We have studied the role of a highly conserved tryptophan and other aromatic residues of the thyrotropin-releasing hormone (TRH) receptor (TRH- R) that are predicted by computer modeling to form a hydrophobic cluster between transmembrane helix (TM)5 and TM6. The affinity of a mutant TRH-R, in which Trp279 was substituted by alanine (W279A TRH-R), for most tested agonists was higher than that of wild-type (WT) TRH-R, whereas its affinity for inverse agonists was diminished, suggesting that W279A TRH-R is constitutively active. We found that W279A TRH-R exhibited 3.9-fold more signaling activity than WT TRH-R in the absence of agonist. This increased basal activity was inhibited by the inverse agonist midazolam, confirming that the mutant receptor is constitutively active. Computer-simulated models of the unoccupied WT TRH-R, the TRH-occupied WT TRH-R, and various TRH-R mutants predict that a hydrophobic cluster of residues, including Trp279 (TM6), Tyr282, and Phe199 (TM5), constrains the receptor in an inactive conformation. In support of this model, we found that substitution of Phe199 by alanine or of Tyr282 by alanine or phenylalanine, but not of Tyr200 (by alanine or phenylalanine), resulted in a constitutively active receptor. We propose that a hydrophobic cluster including residues in TM5 and TM6 constrains the TRH-R in an inactive conformation via interhelical interactions. Disruption of these constraints by TRH binding or by mutation leads to changes in the relative positions of TM5 and TM6 and to the formation of an active form of TRH-R.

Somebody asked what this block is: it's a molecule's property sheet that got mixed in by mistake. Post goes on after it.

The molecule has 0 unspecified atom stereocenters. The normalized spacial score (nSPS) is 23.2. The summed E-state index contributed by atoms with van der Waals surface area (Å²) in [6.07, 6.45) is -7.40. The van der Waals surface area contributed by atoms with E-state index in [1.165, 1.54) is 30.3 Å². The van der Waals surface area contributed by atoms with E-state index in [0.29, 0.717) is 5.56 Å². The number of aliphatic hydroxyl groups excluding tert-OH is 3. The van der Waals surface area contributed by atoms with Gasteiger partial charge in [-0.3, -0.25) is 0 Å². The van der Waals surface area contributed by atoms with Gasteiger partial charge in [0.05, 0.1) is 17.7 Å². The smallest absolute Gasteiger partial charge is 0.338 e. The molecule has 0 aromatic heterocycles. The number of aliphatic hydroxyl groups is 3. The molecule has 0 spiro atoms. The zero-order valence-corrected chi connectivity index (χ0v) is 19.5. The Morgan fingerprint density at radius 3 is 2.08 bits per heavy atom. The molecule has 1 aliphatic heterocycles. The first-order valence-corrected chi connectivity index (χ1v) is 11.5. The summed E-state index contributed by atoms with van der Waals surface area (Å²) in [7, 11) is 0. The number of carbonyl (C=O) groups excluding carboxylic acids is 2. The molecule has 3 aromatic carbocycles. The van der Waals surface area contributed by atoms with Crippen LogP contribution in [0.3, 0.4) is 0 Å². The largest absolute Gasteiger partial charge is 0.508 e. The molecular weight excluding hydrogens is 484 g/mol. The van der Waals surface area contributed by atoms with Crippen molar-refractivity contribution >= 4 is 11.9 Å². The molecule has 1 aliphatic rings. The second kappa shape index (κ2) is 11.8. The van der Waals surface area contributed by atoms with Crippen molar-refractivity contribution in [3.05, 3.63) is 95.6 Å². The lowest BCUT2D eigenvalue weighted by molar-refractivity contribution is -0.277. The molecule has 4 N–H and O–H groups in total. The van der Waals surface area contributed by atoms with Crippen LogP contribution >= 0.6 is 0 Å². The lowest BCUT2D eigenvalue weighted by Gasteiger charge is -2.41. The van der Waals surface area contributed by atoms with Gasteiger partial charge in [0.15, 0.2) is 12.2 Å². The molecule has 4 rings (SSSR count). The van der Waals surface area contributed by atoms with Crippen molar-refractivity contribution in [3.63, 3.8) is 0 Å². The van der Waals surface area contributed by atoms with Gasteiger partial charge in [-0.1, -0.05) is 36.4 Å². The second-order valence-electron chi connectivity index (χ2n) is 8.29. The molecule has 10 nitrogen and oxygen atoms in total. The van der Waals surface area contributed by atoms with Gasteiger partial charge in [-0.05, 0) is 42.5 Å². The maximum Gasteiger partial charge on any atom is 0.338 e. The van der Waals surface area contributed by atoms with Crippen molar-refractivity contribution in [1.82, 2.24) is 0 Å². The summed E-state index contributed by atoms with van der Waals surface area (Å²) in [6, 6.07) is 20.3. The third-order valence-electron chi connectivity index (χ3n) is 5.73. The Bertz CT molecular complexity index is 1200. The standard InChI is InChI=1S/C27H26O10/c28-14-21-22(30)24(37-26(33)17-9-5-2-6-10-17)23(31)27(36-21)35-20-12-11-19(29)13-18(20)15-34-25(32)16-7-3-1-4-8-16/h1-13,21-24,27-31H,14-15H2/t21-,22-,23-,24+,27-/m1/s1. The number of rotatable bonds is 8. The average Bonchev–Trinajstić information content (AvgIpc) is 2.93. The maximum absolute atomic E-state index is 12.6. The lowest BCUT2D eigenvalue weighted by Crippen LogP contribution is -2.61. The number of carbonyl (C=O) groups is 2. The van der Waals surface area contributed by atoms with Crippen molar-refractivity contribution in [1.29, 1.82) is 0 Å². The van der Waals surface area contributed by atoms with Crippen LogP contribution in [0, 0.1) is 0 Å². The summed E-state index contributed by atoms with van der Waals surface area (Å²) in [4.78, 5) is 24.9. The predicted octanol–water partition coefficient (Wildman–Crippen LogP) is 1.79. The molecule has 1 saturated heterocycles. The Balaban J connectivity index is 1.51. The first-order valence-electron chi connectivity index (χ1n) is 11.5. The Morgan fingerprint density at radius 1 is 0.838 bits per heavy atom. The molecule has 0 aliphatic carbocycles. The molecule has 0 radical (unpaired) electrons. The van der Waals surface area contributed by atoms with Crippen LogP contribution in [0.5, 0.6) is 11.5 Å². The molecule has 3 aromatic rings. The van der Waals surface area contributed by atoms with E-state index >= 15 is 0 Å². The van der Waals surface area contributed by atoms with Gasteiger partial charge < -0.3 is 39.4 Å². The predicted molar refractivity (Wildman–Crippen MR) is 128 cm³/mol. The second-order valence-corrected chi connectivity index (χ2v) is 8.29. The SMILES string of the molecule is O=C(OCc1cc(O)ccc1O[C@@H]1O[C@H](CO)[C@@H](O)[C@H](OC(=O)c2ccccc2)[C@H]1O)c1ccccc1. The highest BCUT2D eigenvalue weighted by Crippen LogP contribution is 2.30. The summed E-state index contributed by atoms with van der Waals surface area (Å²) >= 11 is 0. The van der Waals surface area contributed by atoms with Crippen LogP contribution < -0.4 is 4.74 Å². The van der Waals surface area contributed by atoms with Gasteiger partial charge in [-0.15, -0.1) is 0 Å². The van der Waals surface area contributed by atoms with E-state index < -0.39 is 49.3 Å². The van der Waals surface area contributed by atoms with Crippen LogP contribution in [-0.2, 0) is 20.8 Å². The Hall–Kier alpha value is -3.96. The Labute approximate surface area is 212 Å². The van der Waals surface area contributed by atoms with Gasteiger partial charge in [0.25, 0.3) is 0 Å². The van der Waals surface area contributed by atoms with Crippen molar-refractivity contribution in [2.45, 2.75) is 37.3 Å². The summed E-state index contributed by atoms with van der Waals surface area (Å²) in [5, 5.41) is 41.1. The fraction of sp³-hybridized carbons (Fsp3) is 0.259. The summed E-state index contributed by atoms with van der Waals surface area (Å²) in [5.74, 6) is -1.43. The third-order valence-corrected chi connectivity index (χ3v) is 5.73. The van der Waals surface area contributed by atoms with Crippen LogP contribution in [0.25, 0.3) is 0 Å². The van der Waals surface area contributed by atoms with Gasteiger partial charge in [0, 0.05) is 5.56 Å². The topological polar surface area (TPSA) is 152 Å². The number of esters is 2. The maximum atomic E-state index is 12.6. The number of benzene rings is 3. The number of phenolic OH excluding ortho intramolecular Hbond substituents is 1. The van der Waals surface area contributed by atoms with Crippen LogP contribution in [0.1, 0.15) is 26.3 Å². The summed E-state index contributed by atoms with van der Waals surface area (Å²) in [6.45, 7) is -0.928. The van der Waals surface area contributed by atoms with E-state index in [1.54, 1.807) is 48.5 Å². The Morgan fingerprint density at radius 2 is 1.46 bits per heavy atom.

ASJC Scopus subject areas
- Molecular Medicine